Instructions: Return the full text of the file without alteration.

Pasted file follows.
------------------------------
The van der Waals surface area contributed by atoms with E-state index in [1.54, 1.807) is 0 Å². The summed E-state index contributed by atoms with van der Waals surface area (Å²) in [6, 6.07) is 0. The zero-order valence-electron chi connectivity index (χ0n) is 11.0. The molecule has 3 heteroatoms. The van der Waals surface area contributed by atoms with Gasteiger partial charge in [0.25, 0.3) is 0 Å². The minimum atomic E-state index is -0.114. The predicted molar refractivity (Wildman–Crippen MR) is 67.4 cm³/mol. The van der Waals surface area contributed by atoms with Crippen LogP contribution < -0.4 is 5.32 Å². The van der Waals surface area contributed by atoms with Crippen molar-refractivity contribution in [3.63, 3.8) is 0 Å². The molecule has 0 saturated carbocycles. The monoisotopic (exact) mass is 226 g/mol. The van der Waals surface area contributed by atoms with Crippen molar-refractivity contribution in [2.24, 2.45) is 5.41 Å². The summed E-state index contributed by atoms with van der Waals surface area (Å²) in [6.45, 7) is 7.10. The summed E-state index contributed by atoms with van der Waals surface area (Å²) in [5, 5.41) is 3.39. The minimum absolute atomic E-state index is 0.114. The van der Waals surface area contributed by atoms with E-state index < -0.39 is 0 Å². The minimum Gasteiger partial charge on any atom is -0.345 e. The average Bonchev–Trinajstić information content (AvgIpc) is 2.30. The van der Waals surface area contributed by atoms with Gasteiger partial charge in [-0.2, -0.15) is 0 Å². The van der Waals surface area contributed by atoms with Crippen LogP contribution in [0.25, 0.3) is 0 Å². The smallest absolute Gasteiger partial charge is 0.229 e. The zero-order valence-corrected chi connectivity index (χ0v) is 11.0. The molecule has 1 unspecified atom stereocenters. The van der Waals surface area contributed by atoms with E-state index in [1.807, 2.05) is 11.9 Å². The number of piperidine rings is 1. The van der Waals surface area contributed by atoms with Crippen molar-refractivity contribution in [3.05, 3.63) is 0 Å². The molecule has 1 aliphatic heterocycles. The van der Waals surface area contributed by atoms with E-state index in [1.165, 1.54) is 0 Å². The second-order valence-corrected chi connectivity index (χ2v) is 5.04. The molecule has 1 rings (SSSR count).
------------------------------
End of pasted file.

The van der Waals surface area contributed by atoms with E-state index in [1.54, 1.807) is 0 Å². The summed E-state index contributed by atoms with van der Waals surface area (Å²) in [6, 6.07) is 0. The zero-order valence-electron chi connectivity index (χ0n) is 11.0. The molecule has 3 heteroatoms. The van der Waals surface area contributed by atoms with Gasteiger partial charge in [0.25, 0.3) is 0 Å². The minimum atomic E-state index is -0.114. The predicted molar refractivity (Wildman–Crippen MR) is 67.4 cm³/mol. The van der Waals surface area contributed by atoms with Crippen LogP contribution < -0.4 is 5.32 Å². The van der Waals surface area contributed by atoms with Crippen molar-refractivity contribution in [3.63, 3.8) is 0 Å². The molecule has 0 saturated carbocycles. The monoisotopic (exact) mass is 226 g/mol. The van der Waals surface area contributed by atoms with Crippen molar-refractivity contribution in [2.24, 2.45) is 5.41 Å². The summed E-state index contributed by atoms with van der Waals surface area (Å²) in [6.45, 7) is 7.10. The summed E-state index contributed by atoms with van der Waals surface area (Å²) in [5, 5.41) is 3.39. The minimum absolute atomic E-state index is 0.114. The van der Waals surface area contributed by atoms with E-state index < -0.39 is 0 Å². The minimum Gasteiger partial charge on any atom is -0.345 e. The average Bonchev–Trinajstić information content (AvgIpc) is 2.30. The van der Waals surface area contributed by atoms with Gasteiger partial charge in [-0.2, -0.15) is 0 Å². The van der Waals surface area contributed by atoms with Crippen LogP contribution in [0.25, 0.3) is 0 Å². The smallest absolute Gasteiger partial charge is 0.229 e. The zero-order valence-corrected chi connectivity index (χ0v) is 11.0. The molecule has 1 unspecified atom stereocenters. The van der Waals surface area contributed by atoms with E-state index in [1.807, 2.05) is 11.9 Å². The number of piperidine rings is 1. The van der Waals surface area contributed by atoms with Crippen molar-refractivity contribution in [3.05, 3.63) is 0 Å². The molecule has 1 aliphatic heterocycles. The van der Waals surface area contributed by atoms with E-state index in [1.165, 1.54) is 0 Å². The second-order valence-corrected chi connectivity index (χ2v) is 5.04. The molecule has 1 rings (SSSR count).